|ATHENIANS CELEBRATING THE RETURN OF PISISTRATUS|
Pisistratus was a Tyrant of Athens, but he was for the most part, a fairly benevolent and
fair-minded ruler, regarding most issues except power-sharing. He was a friend and admirer of
Solon, and when he came to power he promoted many of Solon's reforms, and treated Solon with the
greatest courtesy, but Solon in turn, did not trust him and warned his fellow citizens against the
danger of a dictatorship. Pisistratus was so popular with the rural classes however, that these
warnings fell on deaf ears.
Pisistratus came to power as an advocate for the rural classes, immediately after Solon left
Athens in 565 B.C. His rivals were Megacles, leader of the Alcmaeonidae, and
Lycurgus, who represented the coast and merchant parties. Pisistratus was driven out of Athens, but
then returned several times, and Megacles was sometimes an ally, and later a rival, and played a
role in his alternate banishments and restorations. After Pisistratus was banished for the second
time in 556 B.C., he spent many years in Euboea, where he made a great deal of
money mining. After ten years he returned again to Athens in triumph, and from that point on, to
his death in 528 B.C., he was the undisputed leader of Athens. He succeeded in
exiling Megacles and the entire clan of the Alcmaeonidae, and they were not able to return to Athens
for an entire generation. Pisistratus reigned for over twenty five years, and during this time,
Athens was very prosperous, and became a center for learning, commerce and culture. He instituted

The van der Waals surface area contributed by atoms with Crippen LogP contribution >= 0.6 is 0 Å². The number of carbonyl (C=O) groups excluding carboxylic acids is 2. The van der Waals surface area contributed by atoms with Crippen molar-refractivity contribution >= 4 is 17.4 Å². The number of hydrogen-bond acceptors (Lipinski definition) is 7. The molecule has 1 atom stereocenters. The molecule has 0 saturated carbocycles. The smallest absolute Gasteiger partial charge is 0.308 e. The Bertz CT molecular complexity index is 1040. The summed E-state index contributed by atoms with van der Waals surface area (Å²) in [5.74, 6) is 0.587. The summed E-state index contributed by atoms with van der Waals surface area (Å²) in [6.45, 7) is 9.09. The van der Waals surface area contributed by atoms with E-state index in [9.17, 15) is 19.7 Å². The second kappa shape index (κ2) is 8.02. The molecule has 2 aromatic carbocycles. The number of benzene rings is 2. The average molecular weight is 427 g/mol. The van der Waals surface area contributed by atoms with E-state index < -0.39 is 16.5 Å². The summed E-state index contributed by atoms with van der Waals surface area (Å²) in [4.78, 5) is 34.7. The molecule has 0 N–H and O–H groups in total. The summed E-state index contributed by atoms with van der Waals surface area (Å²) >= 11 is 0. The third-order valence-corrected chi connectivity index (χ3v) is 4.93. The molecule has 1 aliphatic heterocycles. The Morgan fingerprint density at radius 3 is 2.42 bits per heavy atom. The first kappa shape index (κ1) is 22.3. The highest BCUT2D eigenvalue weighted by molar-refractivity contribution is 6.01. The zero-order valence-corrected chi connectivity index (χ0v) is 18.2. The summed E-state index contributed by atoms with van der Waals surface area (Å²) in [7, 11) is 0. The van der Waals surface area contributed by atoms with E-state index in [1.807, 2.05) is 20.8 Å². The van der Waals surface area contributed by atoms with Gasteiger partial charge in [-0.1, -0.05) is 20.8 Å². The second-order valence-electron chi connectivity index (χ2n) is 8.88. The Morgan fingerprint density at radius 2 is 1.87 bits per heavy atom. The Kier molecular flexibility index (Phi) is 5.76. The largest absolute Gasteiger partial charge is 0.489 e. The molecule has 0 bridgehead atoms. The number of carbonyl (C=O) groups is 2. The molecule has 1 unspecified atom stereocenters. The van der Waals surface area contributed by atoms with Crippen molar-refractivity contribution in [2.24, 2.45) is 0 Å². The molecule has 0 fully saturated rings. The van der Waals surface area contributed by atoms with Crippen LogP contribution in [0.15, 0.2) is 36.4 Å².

the Panatheniac Games, commissioned the first written version of Homer's Iliad and
Odyssey, and promoted drama and scholarship. He was succeeded in his dictatorship by his
sons Hippias and Hipparchus.
Key events during the life of Pisistratus:
||Fought under Solon to reclaim the Island of Salamis for Athens.
||Solon left Athens, and Pisistratus became the leader of the poor, rural classes.
||Pisistratus seized the Acropolis with a group of body guards and became a tyrant.
||Pisistratus was first driven out, then aided in his return, by Megacles, leader of the Alcmaeonidae.
||Marries, but then divorces Megacles' daughter.
||Driven out of Athens, again by his (now) enemy Megacles.
||Exiled to Euboea, but made a lot of money there in mining.
||Returned with a large force to Athens and regained power.
||Consolidated power by rulings favoring rural and poor classes. Kept a militia and held hostages.
||Upheld Solon's laws. Instituted Panathenaic Festival. Support the arts, culture, and drama.
||Commissioned the first written editions of Homer's Iliad and Odyssey.
||Died and was succeeded by his sons Hippias and Hipparchus.
||Exiled son of Pisistratus; helped lead Persian forces against Athens at Marathon.
||Rewrote the laws of Athens to better protect poor citizens from the rich.
||Opposed, and then allied himself with Pisistratus. Married Agriste of the Alcmaeonidae clan.
|Lycurgus of Athens
||Political Enemy of Pisistratus.
|Lygdamos of Naxos
||Political Ally of Pisistratus.